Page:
On Wednesday, Samsung introduced the Galaxy Gear, its first smartwatch and a new entry into the broader category of "wearable technology" such as the current conversational centerpiece, Google Glass. The Galaxy Gear uses a Bluetooth connection to pair with a variety of the manufacturer's Android smartphones (an essential requirement), and includes a variety of nifty features—maybe more than you might need in a wristwatch—although it does not include a James Bond-style laser.
Revealed amidst the announcement of the Galaxy Gear is that it will launch with a variety of software—more than 70 apps according to Samsung. It features a pedometer for tracking exercise with apps like RunKeeper, a speaker for listening to music (or other things; save-for-later service Pocket announced it would use Android's text-to-speech functionality with the watch), and a 1.9 megapixel camera. For those who with fear of being covertly photographed, Samsung said that it did not include the ability to turn off the cheesy shutter sound when taking a picture. It also has a pair of microphones for recording low-resolution video.
The smartwatch market has been pretty underwhelming so far, and one of its most talked-about iterations, the Pebble, funded by Kickstarter, has not exactly received rave reviews. Gadget advice site The Wirecutter succinctly quipped, "Never buy a pebble watch."
In its hands-on, Engadget found the Galaxy Gear to be fairly mediocre, which didn't surprise them given that the hardware is only a first iteration.
The Gear feels awfully sluggish, whether you're launching an app such as Evernote or Path, or swiping down from the home screen to activate the camera. Watch faces, which you can upload from the Gear's Android companion app, performed well, as did the Music card, which simply serves as a remote for any music app (native or third-party) currently active on a connected device.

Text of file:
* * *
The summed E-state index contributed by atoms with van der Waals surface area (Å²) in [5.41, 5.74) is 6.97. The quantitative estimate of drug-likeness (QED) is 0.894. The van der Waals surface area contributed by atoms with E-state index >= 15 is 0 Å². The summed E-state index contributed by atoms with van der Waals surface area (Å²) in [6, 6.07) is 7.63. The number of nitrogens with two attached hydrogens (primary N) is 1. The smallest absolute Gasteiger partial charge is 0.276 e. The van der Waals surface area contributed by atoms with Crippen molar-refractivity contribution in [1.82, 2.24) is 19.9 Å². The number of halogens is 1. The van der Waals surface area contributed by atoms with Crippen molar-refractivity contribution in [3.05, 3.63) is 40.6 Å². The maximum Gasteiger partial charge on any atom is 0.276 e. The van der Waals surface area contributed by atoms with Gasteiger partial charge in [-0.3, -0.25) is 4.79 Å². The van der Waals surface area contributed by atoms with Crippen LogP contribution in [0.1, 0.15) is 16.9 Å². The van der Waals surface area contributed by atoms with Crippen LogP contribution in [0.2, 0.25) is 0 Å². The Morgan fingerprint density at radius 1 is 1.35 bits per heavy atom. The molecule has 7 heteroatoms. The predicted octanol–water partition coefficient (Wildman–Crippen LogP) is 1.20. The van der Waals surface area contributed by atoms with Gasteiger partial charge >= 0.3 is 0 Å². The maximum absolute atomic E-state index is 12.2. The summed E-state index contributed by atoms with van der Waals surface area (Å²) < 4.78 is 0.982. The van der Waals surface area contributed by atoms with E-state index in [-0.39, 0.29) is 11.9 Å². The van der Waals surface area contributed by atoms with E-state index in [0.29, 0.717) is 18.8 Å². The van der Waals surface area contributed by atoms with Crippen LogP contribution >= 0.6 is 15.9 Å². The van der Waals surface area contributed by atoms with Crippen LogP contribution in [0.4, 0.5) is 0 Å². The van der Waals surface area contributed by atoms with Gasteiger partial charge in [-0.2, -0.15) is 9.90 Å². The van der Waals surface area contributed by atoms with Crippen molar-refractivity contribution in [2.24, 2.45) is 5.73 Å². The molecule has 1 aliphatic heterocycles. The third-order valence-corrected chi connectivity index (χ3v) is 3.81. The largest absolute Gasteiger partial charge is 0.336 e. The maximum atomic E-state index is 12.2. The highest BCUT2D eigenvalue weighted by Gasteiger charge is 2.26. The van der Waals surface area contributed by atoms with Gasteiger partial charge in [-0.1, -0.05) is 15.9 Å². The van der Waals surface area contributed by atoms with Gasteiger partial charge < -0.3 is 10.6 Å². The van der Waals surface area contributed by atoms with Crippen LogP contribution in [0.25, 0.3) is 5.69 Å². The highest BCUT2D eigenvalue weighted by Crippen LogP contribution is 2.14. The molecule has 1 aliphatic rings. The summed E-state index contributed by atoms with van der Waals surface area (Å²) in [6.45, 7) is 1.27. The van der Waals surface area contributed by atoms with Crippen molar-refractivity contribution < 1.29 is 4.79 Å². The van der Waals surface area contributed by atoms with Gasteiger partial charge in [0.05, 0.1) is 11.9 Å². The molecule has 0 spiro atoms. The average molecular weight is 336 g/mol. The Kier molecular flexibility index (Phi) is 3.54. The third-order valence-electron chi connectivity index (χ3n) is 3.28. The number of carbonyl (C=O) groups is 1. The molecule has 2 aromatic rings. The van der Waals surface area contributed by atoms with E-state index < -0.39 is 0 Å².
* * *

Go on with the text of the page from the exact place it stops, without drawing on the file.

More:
The device's reliance on a Samsung smartphone as well as the $299 price tag also tempered the enthusiasm of The Verge's Vlad Savov, who reported:
Most of all, however, I find it hard to justify spending the $299 asking price on an accessory like the Galaxy Gear. It's too dependent on its parent device for functionality — which will cost you a fair amount too — and, like all other smartwatches, fails to truly live up to the "smart" part of its name.
The crushing diction here is in the definition of the Galaxy Gear as an accessory rather than as a worthwhile standalone product.
Over at The New York Times, Nick Bilton briefly chronicled the rise of the smartwatch. Samsung already has competition from Sony in the smartwatch market and Apple is also almost definitely entering the race soon. In addition, wearable fitness trackers such as the Nike Fuelband serve similar purposes of tracking fitness and pairing with a mobile app. Among younger audiences, watches have been almost entirely usurped by cell phones, and Bilton remains validly skeptical of the market's development.
This article is from the archive of our partner The Wire.